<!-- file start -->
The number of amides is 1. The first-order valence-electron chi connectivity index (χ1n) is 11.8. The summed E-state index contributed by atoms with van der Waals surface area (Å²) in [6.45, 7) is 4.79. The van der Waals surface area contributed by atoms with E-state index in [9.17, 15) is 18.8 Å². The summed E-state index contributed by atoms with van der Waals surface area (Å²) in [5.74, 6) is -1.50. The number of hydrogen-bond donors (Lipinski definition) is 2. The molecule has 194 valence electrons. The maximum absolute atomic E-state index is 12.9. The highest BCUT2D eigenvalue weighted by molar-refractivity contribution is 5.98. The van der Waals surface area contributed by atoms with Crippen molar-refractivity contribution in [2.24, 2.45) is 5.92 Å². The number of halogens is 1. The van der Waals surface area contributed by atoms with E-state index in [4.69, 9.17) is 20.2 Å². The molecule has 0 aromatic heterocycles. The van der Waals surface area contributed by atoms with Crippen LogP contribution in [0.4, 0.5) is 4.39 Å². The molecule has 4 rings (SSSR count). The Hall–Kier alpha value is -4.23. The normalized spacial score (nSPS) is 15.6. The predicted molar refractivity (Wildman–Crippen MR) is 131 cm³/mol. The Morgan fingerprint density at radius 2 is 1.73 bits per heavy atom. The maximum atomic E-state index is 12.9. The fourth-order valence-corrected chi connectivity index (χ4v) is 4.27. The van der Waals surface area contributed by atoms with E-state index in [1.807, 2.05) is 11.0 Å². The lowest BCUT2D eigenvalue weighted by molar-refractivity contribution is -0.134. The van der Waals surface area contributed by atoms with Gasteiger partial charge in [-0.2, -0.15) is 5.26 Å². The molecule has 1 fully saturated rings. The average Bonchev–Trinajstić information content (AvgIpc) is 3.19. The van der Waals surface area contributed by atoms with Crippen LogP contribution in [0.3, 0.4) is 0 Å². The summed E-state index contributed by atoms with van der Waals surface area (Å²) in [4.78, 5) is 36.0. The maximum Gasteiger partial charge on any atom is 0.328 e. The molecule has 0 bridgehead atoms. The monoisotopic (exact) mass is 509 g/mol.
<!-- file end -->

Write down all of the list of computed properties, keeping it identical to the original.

The number of amides is 1. The first-order valence-electron chi connectivity index (χ1n) is 11.8. The summed E-state index contributed by atoms with van der Waals surface area (Å²) in [6.45, 7) is 4.79. The van der Waals surface area contributed by atoms with E-state index in [9.17, 15) is 18.8 Å². The summed E-state index contributed by atoms with van der Waals surface area (Å²) in [5.74, 6) is -1.50. The number of hydrogen-bond donors (Lipinski definition) is 2. The molecule has 194 valence electrons. The maximum absolute atomic E-state index is 12.9. The highest BCUT2D eigenvalue weighted by molar-refractivity contribution is 5.98. The van der Waals surface area contributed by atoms with Crippen molar-refractivity contribution in [2.24, 2.45) is 5.92 Å². The number of halogens is 1. The van der Waals surface area contributed by atoms with E-state index in [4.69, 9.17) is 20.2 Å². The molecule has 0 aromatic heterocycles. The van der Waals surface area contributed by atoms with Crippen LogP contribution in [0.4, 0.5) is 4.39 Å². The molecule has 4 rings (SSSR count). The Hall–Kier alpha value is -4.23. The normalized spacial score (nSPS) is 15.6. The predicted molar refractivity (Wildman–Crippen MR) is 131 cm³/mol. The Morgan fingerprint density at radius 2 is 1.73 bits per heavy atom. The maximum atomic E-state index is 12.9. The fourth-order valence-corrected chi connectivity index (χ4v) is 4.27. The van der Waals surface area contributed by atoms with E-state index in [1.807, 2.05) is 11.0 Å². The lowest BCUT2D eigenvalue weighted by molar-refractivity contribution is -0.134. The van der Waals surface area contributed by atoms with Gasteiger partial charge in [-0.2, -0.15) is 5.26 Å². The molecule has 1 fully saturated rings. The average Bonchev–Trinajstić information content (AvgIpc) is 3.19. The van der Waals surface area contributed by atoms with Crippen LogP contribution in [0.3, 0.4) is 0 Å². The summed E-state index contributed by atoms with van der Waals surface area (Å²) in [4.78, 5) is 36.0. The maximum Gasteiger partial charge on any atom is 0.328 e. The molecule has 0 bridgehead atoms. The monoisotopic (exact) mass is 509 g/mol.